Those who love complex plots, but like simple stories hiding in the corners, this is for you.

Those who cherish brilliant punch lines spoken by small-part players and stars together, those who love great finales with classic fire play, and those who love three gold-plated icons: Al Pacino, Christopher Walken and Alan Arkin, this is for you.

And finally, those who smell the ink of the great Irish writer, Samuel Beckett, who gave the world “Waiting for Godot,” this is for you.

Watch for all of those things in director Fisher Stevens’ “Stand Up Guys.” It’s a film with colorful layers and doors that lead to secret places and the music that separate souls make when they form friendships. Thank writer Noah Haidle for that.

“Stand Up Guys,” is a big surprise for those who thought that Walken and Pacino had shot their last movie. They thought that of Harrison Ford and Michael Caine, and they’re still knocking at your door.

Here then, is what you’ll see.“Stand Up Guys” has been dismissed by some critics, because they’re not as smart as you.

The gates of a prison slide open and there he stands, Michael Corleone, Frank Serpico, Carlito Brigante, Tony Montana. But it’s Pacino we’ve come to see.

He is Valentine, who prefers Val.

He limps out of the fog of 28 years in prison, a term he served by refusing to name a partner in a robbery and shoot out, in which the son of a mob boss (Mark Margolis) was killed. This is the root of the story, and we get it all.

Val shuffles toward us to be greeted by the one friend he has left in the world, “Doc,” (Walken) who is here to welcome him back into the world, so changed in that 28 years as to be unrecognizable.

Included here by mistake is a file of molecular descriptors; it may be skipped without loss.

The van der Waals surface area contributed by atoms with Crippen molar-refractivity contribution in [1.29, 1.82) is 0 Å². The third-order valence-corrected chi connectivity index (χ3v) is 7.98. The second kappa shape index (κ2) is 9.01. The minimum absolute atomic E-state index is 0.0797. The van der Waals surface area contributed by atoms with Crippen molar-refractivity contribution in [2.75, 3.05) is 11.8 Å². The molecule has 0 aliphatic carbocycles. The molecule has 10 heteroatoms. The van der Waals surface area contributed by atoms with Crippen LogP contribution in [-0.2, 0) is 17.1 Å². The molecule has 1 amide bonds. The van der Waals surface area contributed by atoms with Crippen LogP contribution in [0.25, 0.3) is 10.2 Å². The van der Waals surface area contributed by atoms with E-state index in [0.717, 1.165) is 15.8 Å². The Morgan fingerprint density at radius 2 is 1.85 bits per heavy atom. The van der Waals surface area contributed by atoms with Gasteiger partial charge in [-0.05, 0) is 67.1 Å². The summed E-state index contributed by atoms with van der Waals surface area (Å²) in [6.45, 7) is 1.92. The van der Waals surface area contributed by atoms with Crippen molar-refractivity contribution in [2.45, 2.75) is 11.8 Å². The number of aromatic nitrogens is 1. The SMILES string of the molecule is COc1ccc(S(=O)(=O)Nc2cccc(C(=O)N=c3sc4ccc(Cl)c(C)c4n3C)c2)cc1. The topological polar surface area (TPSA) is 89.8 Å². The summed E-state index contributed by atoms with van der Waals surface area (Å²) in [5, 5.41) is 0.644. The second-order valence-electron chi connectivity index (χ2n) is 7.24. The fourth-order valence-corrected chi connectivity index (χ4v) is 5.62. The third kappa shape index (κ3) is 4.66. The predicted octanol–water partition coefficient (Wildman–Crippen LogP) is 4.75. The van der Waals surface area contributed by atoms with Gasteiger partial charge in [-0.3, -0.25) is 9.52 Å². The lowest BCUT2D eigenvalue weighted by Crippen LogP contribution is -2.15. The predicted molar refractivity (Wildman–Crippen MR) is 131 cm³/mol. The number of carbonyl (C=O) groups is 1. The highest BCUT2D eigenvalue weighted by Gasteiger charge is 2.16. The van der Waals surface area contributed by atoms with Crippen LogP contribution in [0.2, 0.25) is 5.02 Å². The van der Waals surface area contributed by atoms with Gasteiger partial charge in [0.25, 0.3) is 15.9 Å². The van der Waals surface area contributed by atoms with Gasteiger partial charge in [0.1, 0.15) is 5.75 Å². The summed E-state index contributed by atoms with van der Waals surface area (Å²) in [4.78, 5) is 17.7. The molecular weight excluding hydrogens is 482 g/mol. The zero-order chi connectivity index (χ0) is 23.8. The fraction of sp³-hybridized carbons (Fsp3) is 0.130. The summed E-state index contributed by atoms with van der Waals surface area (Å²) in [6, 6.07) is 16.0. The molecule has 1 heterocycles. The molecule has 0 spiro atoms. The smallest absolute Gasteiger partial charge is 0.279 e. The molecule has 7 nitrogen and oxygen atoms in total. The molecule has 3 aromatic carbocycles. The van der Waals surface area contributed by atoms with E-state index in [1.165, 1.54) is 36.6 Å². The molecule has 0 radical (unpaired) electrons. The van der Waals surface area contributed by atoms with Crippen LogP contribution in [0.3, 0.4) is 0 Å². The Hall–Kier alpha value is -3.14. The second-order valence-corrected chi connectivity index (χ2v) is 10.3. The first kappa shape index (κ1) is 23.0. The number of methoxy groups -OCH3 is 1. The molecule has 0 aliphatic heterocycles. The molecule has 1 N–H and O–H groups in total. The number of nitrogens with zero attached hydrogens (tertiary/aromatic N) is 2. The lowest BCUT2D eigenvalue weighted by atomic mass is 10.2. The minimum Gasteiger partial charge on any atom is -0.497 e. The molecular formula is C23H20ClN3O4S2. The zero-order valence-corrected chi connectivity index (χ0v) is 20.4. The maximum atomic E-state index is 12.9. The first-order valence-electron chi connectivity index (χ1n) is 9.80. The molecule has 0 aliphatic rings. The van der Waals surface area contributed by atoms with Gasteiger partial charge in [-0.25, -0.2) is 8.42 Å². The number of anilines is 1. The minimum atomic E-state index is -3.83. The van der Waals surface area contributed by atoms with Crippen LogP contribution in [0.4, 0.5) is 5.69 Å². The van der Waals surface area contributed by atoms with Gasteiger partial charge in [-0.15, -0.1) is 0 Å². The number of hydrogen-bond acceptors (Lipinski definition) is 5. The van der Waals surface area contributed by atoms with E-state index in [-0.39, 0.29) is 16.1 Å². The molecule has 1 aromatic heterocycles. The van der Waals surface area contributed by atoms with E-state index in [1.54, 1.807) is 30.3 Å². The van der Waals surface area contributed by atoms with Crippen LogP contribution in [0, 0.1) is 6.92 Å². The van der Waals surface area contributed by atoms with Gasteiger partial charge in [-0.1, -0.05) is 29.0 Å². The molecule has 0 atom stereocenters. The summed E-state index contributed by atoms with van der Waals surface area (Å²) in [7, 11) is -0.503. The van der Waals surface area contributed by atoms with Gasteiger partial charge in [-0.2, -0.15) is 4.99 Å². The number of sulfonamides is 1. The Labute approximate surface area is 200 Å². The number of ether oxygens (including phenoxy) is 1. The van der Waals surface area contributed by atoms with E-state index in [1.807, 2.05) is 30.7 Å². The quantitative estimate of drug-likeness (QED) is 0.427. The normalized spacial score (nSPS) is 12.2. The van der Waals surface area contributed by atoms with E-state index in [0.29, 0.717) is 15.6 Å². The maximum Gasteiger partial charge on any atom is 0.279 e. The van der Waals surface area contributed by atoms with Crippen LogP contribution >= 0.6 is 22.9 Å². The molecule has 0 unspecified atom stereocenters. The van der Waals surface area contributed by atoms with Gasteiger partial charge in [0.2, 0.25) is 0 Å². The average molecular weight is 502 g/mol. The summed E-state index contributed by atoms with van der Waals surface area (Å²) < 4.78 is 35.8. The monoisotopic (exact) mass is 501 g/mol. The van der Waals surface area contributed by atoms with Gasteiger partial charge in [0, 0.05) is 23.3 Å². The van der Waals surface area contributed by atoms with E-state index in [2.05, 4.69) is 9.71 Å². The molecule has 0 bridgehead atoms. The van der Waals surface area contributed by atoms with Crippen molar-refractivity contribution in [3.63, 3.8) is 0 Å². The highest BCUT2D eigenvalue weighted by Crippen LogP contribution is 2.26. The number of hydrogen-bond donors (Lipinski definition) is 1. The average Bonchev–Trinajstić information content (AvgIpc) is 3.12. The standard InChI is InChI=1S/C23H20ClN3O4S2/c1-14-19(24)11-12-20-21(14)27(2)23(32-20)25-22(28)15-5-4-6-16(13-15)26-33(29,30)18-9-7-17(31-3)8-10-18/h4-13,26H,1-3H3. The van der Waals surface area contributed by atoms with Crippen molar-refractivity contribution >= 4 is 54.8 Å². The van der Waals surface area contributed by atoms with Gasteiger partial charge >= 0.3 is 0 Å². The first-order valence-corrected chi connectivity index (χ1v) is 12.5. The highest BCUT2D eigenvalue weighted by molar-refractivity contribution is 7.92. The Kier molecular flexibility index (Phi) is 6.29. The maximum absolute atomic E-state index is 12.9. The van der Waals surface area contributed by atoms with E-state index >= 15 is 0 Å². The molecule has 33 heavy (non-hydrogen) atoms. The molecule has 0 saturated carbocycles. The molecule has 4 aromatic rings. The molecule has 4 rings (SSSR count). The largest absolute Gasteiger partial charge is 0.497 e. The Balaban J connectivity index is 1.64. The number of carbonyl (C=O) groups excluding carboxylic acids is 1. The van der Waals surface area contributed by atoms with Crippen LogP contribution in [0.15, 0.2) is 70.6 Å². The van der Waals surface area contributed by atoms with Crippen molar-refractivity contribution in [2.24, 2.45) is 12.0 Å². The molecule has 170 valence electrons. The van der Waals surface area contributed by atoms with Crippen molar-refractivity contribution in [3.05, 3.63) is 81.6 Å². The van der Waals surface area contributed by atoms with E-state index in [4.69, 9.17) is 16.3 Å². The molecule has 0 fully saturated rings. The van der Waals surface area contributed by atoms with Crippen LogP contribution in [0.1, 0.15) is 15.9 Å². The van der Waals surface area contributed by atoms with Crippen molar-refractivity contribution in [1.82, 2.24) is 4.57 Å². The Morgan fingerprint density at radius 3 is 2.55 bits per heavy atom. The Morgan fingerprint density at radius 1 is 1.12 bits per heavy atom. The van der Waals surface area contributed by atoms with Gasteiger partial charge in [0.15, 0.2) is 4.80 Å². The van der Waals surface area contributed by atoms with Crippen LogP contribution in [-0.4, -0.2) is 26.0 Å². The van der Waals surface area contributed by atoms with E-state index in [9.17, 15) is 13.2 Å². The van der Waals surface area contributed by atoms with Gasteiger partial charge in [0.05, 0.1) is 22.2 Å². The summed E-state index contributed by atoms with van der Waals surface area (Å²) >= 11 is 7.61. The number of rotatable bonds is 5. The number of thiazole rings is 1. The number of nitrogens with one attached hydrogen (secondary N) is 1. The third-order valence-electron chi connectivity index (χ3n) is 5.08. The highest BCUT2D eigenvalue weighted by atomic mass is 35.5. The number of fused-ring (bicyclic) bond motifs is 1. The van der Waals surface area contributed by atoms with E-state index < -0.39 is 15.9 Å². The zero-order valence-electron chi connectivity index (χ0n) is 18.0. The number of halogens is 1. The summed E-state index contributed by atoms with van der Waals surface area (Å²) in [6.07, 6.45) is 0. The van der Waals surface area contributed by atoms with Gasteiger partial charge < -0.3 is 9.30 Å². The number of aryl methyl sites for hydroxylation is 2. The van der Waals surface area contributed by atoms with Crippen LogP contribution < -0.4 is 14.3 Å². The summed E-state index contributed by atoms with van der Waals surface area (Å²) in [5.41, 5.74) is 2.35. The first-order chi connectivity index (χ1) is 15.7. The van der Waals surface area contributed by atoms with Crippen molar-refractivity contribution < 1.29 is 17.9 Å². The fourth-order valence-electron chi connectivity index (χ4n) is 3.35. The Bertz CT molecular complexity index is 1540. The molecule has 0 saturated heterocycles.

Val walks with careful steps, as though the outside asphalt is quicksand. He wears a shapeless prison suit and carries a small bag with the belongings the guards returned to him, stuff from his pockets 28 years ago.

Doc is there to guide his old friend through the urban minefield of the new century, partly out of loyalty and a piece of something called love. Watch Walken’s eyes — the memories, the deal, the love of ancient urban samurai are all there.

But we will learn that he’s there to perform a job, a last job, for the mob boss. He will spend the night and morning with Val, knowing he has to take him out.

Together, they walk the streets. There is a night club scene with a last slow dance with a 20-year-old that adds a much-needed sweet and sentimental moment that softens the edges.

There’s one more guy, that will be Hirsch (Arkin) who is in a nursing home.

Here is where the film starts moving at warp speed, ditches the formula and unwraps a Valentine to three old gangsters. They go to the nursing home.

“You’ve come to rescue me,” Arkin whispers.

There will be a stolen car, with a surprise in the trunk, and a classic high-speed ride in the night on the freeway going the wrong way, a visit to a brothel. It will take your breath away.

“Stand Up Guys” is not a great film, like the men who walk through it, it has flaws. But for those of you who have walked these years with these three actors, you’ll be glad you’re with them on this last morning. Lucky you.

J.P. Devine of Waterville is a former stage and screen actor.

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